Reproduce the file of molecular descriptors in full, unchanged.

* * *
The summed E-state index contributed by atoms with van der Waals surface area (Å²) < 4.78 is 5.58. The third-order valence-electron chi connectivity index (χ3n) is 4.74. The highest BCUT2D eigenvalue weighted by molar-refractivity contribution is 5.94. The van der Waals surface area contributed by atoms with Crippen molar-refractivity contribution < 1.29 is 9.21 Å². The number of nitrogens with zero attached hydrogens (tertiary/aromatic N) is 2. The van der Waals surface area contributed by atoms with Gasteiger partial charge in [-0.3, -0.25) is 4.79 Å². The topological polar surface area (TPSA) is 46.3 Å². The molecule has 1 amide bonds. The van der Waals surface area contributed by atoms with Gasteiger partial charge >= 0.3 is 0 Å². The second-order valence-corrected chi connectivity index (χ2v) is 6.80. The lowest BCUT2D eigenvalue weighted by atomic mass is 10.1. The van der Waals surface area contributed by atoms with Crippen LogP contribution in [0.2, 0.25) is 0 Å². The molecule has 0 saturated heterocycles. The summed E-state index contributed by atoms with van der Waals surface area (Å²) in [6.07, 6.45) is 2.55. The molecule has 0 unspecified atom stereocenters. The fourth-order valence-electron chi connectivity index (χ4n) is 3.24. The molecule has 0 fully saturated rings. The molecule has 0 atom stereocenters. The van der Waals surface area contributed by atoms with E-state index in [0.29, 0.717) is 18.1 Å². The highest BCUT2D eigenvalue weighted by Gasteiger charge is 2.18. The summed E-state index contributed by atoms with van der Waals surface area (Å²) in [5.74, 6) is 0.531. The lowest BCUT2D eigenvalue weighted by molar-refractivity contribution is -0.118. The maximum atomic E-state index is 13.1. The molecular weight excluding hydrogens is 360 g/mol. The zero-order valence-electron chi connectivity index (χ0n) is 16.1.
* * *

The summed E-state index contributed by atoms with van der Waals surface area (Å²) < 4.78 is 5.58. The third-order valence-electron chi connectivity index (χ3n) is 4.74. The highest BCUT2D eigenvalue weighted by molar-refractivity contribution is 5.94. The van der Waals surface area contributed by atoms with Crippen molar-refractivity contribution < 1.29 is 9.21 Å². The number of nitrogens with zero attached hydrogens (tertiary/aromatic N) is 2. The van der Waals surface area contributed by atoms with Gasteiger partial charge in [-0.3, -0.25) is 4.79 Å². The topological polar surface area (TPSA) is 46.3 Å². The molecule has 1 amide bonds. The van der Waals surface area contributed by atoms with Gasteiger partial charge >= 0.3 is 0 Å². The second-order valence-corrected chi connectivity index (χ2v) is 6.80. The lowest BCUT2D eigenvalue weighted by atomic mass is 10.1. The van der Waals surface area contributed by atoms with Crippen LogP contribution in [0.2, 0.25) is 0 Å². The molecule has 0 saturated heterocycles. The summed E-state index contributed by atoms with van der Waals surface area (Å²) in [6.07, 6.45) is 2.55. The molecule has 0 unspecified atom stereocenters. The fourth-order valence-electron chi connectivity index (χ4n) is 3.24. The molecule has 0 fully saturated rings. The molecule has 0 atom stereocenters. The van der Waals surface area contributed by atoms with E-state index in [0.29, 0.717) is 18.1 Å². The highest BCUT2D eigenvalue weighted by Gasteiger charge is 2.18. The summed E-state index contributed by atoms with van der Waals surface area (Å²) in [5.74, 6) is 0.531. The lowest BCUT2D eigenvalue weighted by molar-refractivity contribution is -0.118. The maximum atomic E-state index is 13.1. The molecular weight excluding hydrogens is 360 g/mol. The zero-order valence-electron chi connectivity index (χ0n) is 16.1.